So, in our efforts to leverage the benefits of dividends in our investment process, how has DVI performed? During the past ten years, annualized dividend growth in the DVI Model Portfolio has been 10.78%, far surpassing the growth rates of the S&P 500 (5.58%) and the Russell 1000 Value (7.40%) indices. Further, in the DVI Model Portfolio, the percentage of companies increasing dividends annually has averaged 90% compared to the S&P 500 (50%) and the Russell 1000 Value (34%).

With the market focus on high-priced growth stocks for much of the past decade, dividend-paying stocks have been lost in the shuffle. But the power of dividends has not been lost—just recently overshadowed by shinier objects. Dividends continue to reduce portfolio volatility, hedge inflation, and contribute meaningfully to total return. The power of compounding dividend income continues to serve DVI clients well.

Inherited IRA Beneficiaries: Updates to Distribution Rules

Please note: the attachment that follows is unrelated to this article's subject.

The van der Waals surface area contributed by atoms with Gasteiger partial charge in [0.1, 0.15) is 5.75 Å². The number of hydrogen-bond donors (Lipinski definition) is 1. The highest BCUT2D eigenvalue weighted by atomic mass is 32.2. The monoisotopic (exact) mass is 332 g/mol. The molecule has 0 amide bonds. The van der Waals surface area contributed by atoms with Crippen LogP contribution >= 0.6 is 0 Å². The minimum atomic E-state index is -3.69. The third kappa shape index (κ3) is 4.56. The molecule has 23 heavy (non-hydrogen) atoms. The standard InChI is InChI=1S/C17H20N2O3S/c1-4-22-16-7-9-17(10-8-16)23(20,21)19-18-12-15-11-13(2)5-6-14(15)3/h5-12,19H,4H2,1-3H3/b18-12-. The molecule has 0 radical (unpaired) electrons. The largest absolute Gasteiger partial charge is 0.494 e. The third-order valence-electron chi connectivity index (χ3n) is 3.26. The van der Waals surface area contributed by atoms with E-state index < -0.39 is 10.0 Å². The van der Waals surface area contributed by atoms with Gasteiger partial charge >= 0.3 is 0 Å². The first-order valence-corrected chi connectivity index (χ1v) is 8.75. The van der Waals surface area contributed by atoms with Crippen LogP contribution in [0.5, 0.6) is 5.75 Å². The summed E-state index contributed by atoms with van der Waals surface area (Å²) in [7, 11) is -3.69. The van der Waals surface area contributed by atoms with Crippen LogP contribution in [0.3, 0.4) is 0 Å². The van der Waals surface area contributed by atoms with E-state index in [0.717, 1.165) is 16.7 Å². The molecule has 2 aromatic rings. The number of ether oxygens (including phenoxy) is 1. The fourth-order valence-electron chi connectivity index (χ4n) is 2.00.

by Jeffrey J. Hunizenga, CFP®, ChFC®
Director of Wealth Strategies

In December of 2019, Congress passed the SECURE (Setting Every Community Up for Retirement
Enhancement) Act, which changed how retirement account money is passed down when the account holder dies. Before the Secure Act, beneficiaries could take out the money over their lifetime. However, the Secure Act stated that if the retirement account holder died in 2020 or later, beneficiaries typically needed to deplete the account within 10 years (by the end of the 10th year) following the account holder’s death. The Secure Act also identified two groups of beneficiaries: eligible and non-eligible.

Eligible beneficiaries include spouses, children under 18, disabled and/or chronically ill individuals, and